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QuantCrit: Thinking critically about quantification methods for teaching and social research

July 11 - July 12

Symposium at SIAM Conference on Applied Mathematics Education (ED22).

QuantCrit is a relatively new field, rooted in the traditions of critical inquiry and designed to carefully think through the consequences of the way that data and models are constructed which require the quantification and aggregation of human data. This process of “bucketing and quantification” is typical for the work of applied mathematics. However, as applied mathematicians use their skills in education research or provide classroom examples which involve social dimensions, we need to develop frameworks and tools for understanding how to have conversations about the human dimensions of mathematics. For example – Do we set up our research questions in ways that allow us to examine intersectional issues in the classroom? How do we ask students for demographic information in ways that are validating? Do our models or classroom examples assume gender binary? How might our quantitative methods obscure inequities in student outcomes? Do we interpret observed inequities as gaps or as educational debts? Without these difficult conversations, students could feel their experiences have been erased in the classroom and education research might not elucidate the full picture.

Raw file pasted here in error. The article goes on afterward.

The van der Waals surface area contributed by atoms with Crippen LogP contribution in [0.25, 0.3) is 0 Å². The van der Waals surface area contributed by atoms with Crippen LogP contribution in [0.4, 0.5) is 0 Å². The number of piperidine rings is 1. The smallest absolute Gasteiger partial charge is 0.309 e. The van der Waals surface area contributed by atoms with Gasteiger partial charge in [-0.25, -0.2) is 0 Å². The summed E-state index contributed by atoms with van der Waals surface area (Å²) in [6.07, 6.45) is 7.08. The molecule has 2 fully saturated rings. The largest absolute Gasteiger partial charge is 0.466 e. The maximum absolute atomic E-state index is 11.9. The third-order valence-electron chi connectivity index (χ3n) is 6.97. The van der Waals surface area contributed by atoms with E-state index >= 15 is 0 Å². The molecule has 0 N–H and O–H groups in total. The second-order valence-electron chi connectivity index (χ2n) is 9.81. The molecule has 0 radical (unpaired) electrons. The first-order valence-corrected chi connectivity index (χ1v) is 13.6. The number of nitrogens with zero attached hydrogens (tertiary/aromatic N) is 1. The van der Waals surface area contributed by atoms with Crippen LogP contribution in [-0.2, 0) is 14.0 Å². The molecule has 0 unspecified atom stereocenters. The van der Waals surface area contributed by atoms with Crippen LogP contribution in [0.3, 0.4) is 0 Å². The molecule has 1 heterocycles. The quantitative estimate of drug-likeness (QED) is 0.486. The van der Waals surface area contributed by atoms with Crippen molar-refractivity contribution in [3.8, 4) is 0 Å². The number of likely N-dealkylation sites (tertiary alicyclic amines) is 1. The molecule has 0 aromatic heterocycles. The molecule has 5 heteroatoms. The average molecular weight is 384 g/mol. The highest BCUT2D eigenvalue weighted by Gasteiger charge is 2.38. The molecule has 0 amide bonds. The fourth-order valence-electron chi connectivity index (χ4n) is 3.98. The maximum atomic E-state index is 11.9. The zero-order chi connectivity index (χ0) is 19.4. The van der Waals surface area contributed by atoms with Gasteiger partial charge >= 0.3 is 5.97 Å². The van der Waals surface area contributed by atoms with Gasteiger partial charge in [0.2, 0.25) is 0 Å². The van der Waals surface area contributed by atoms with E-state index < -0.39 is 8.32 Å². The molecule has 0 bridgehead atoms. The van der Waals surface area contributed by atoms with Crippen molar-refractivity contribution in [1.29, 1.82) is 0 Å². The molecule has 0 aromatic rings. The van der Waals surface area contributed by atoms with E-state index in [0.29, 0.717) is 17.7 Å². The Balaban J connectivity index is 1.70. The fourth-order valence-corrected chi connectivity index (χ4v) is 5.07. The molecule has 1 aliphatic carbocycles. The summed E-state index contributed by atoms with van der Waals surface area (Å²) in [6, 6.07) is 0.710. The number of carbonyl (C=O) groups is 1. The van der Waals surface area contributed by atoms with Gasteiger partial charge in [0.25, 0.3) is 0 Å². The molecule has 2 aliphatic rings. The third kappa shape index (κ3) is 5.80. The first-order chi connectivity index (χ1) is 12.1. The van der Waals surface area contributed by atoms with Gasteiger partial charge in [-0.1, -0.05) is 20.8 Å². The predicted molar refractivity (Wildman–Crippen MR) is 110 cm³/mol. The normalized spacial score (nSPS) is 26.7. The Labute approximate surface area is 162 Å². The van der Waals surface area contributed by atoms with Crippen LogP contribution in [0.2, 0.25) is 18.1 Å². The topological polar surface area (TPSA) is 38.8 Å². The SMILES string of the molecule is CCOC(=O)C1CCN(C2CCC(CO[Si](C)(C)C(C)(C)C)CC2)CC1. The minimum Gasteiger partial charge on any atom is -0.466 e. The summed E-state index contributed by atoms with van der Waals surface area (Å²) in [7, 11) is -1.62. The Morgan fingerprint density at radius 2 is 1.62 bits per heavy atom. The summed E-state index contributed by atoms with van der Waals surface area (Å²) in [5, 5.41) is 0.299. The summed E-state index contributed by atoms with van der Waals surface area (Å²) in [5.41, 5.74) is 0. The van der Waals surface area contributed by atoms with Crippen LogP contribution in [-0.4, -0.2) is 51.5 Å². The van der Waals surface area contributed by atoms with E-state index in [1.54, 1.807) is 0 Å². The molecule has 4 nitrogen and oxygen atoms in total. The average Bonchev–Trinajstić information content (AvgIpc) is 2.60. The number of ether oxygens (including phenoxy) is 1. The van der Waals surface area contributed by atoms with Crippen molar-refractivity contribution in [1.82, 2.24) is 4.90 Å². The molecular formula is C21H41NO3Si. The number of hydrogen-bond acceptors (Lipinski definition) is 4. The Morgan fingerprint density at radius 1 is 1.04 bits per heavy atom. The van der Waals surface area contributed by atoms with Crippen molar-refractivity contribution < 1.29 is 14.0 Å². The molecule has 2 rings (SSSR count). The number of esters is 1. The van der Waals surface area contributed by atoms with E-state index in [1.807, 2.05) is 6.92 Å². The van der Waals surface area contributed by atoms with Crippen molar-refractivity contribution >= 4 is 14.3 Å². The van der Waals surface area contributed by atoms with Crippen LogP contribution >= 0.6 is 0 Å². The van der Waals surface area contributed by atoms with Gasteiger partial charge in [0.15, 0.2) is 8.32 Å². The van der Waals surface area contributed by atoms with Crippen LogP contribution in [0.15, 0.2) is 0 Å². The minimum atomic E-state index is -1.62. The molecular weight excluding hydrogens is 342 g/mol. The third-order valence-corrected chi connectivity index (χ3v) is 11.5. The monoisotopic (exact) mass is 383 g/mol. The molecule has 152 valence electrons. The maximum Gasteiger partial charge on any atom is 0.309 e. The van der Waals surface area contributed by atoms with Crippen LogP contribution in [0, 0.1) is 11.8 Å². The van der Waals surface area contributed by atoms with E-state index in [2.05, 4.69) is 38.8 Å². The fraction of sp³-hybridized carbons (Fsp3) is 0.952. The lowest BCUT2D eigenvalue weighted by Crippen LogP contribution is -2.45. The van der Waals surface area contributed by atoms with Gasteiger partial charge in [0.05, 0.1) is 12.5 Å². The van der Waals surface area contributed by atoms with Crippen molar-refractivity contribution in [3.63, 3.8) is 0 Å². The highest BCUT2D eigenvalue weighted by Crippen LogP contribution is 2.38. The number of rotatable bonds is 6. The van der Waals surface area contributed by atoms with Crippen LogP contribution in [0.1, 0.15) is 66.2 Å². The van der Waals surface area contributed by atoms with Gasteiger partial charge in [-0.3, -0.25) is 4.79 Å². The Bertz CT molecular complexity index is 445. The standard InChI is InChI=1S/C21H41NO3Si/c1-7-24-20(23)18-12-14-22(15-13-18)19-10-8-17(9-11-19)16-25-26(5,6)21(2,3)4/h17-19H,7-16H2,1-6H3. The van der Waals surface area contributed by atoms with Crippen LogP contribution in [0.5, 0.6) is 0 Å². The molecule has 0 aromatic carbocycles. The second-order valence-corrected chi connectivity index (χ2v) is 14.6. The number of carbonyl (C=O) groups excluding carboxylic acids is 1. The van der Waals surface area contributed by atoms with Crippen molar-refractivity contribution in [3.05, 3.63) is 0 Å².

Speakers:

Jayson Nissen – Questioning dogma – How p-values can hide inequities
Ben Van Dusen –  How statistical model development can obscure inequities in STEM student outcomes
Mollee Shultz – A QuantCrit investigation of society’s educational debts in STEM
Carrie Diaz Eaton – Sharing resources and facilitating community conversations about QuantCrit

 

Details

Start:
July 11
End:
July 12